Years later, both Green and Janssen (1975) and Janssen (1987) simply commented that the Indigo Bunting occurred throughout the state but was “most numerous in the southeastern, south-central, east-central, and central regions” (Green and Janssen 1975). Janssen included a statewide distribution map that identified 18 counties where nesting had been confirmed since 1970. Hertzel and Janssen (1998) later added 4 counties to the list.
The Minnesota Biological Survey has reported 913 breeding season observations of Indigo Buntings (Minnesota Department of Natural Resources 2016). Although the vast majority of records were in the Eastern Broadleaf Forest Province and in the southern counties of the Laurentian Mixed Forest Province, a surprising number of records were reported along the Minnesota River valley and throughout the southwest corner of the state, where earlier observers reported it as relatively uncommon. No doubt the planting and maturation of many farm shelterbelts contributed to the species’ abundance in the region.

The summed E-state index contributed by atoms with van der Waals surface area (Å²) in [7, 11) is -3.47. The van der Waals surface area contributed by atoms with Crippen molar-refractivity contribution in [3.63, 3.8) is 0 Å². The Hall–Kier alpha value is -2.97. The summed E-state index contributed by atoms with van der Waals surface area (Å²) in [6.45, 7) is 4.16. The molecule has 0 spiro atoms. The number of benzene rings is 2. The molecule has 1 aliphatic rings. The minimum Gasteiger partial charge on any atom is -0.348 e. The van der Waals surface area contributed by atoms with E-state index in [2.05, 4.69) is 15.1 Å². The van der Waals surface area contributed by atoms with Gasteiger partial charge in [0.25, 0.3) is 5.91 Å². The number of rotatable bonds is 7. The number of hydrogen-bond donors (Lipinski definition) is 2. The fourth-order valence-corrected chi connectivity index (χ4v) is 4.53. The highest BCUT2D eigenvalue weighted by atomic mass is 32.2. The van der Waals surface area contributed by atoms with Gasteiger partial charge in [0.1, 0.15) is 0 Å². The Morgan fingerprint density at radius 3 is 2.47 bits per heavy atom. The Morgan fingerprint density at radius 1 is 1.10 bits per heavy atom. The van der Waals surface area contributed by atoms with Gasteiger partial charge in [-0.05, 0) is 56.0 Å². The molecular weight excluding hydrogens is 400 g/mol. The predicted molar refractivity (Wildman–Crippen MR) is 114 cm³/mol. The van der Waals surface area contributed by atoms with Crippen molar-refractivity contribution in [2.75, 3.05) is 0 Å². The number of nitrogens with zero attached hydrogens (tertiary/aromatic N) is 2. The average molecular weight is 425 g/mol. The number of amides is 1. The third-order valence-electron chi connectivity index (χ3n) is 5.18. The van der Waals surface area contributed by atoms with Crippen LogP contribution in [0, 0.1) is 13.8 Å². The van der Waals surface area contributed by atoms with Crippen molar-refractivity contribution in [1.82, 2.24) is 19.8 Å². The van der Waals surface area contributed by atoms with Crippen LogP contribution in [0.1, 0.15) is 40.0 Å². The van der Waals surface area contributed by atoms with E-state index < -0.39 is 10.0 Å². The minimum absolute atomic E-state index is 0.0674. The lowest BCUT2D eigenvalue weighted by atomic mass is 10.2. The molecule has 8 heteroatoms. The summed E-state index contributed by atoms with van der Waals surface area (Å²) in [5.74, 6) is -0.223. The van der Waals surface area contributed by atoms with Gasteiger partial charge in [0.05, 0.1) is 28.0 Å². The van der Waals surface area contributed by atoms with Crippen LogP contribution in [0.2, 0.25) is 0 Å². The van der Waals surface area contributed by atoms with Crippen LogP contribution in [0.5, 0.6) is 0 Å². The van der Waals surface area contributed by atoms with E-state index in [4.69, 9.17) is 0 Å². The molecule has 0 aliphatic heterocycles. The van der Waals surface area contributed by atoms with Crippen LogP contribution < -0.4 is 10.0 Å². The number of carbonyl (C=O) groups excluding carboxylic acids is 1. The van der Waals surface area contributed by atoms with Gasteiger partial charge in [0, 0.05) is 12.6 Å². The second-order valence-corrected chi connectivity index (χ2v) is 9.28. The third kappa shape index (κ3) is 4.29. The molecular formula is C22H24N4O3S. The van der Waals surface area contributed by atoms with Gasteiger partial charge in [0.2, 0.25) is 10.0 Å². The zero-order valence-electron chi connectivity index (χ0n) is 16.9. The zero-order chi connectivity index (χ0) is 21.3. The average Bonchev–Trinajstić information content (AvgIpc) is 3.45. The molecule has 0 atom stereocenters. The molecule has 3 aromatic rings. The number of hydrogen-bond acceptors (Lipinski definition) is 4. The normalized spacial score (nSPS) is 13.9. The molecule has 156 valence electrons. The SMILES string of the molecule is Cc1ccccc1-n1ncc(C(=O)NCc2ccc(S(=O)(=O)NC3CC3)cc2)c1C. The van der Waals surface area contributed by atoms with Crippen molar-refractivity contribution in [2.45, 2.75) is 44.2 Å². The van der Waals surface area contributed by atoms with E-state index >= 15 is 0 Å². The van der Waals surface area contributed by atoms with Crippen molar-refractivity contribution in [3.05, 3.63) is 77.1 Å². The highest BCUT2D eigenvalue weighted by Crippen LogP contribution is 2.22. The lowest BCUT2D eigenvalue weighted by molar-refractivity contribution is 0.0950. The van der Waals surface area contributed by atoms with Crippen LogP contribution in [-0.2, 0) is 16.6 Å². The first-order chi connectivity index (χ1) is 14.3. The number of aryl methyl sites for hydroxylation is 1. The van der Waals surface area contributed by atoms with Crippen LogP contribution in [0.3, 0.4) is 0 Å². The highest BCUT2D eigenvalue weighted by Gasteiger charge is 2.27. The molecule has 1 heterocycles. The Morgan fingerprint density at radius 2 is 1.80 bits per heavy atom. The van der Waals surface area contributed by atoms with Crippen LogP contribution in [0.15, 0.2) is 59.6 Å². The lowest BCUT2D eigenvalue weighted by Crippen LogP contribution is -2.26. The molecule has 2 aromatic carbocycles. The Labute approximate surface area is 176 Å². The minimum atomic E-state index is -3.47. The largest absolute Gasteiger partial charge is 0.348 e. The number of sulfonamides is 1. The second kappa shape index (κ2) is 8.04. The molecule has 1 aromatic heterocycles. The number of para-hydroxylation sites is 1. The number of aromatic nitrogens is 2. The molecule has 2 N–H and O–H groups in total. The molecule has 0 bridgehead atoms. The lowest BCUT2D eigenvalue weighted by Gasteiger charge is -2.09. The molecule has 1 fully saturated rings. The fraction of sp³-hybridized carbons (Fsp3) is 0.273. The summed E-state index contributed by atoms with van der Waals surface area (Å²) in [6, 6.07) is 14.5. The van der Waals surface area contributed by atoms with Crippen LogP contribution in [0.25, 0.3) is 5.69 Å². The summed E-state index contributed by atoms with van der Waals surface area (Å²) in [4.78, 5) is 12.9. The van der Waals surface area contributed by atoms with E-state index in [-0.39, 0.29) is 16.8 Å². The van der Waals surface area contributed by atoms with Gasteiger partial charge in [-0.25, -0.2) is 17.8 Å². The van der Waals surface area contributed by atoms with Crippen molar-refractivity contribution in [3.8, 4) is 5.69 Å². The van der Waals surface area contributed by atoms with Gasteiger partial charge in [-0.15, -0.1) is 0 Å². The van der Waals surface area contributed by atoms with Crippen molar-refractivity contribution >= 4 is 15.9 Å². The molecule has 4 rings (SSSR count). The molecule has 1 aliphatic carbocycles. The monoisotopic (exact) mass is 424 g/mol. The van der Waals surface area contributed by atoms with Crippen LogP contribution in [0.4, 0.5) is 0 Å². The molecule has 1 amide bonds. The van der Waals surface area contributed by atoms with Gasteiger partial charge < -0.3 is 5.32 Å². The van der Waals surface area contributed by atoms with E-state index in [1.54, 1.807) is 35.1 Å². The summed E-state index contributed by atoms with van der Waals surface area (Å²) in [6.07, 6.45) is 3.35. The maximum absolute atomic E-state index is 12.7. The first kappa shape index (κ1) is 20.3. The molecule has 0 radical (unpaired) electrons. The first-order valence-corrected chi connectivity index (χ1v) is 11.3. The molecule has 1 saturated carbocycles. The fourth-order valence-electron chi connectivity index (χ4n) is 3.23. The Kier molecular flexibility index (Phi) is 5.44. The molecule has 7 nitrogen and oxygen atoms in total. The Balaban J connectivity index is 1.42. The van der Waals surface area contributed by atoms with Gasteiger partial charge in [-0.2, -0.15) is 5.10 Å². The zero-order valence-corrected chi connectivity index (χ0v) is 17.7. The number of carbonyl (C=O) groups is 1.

During the MNBBA, observers reported 2,590 Indigo Bunting records in 32.9% (1,563/4,756) of the surveyed atlas blocks and in 45.7% (1,068/2,337) of the priority blocks. Breeding evidence was gathered in 67 blocks (Figures 2 and 3; Table 1). The species was found in all 87 Minnesota counties and was confirmed breeding in 38 counties (2 blocks where breeding was confirmed were on the borders of Scott and Dakota Counties and two blocks were on the borders of Scott and Carver Counties). The species remained most abundant in the Eastern Broadleaf Forest Province and in the southern and western regions of the Laurentian Mixed Forest Province. Indigo Buntings were least abundant in northeastern Minnesota, in Koochiching County, and in the far northwestern counties, stretching from Polk to Kittson.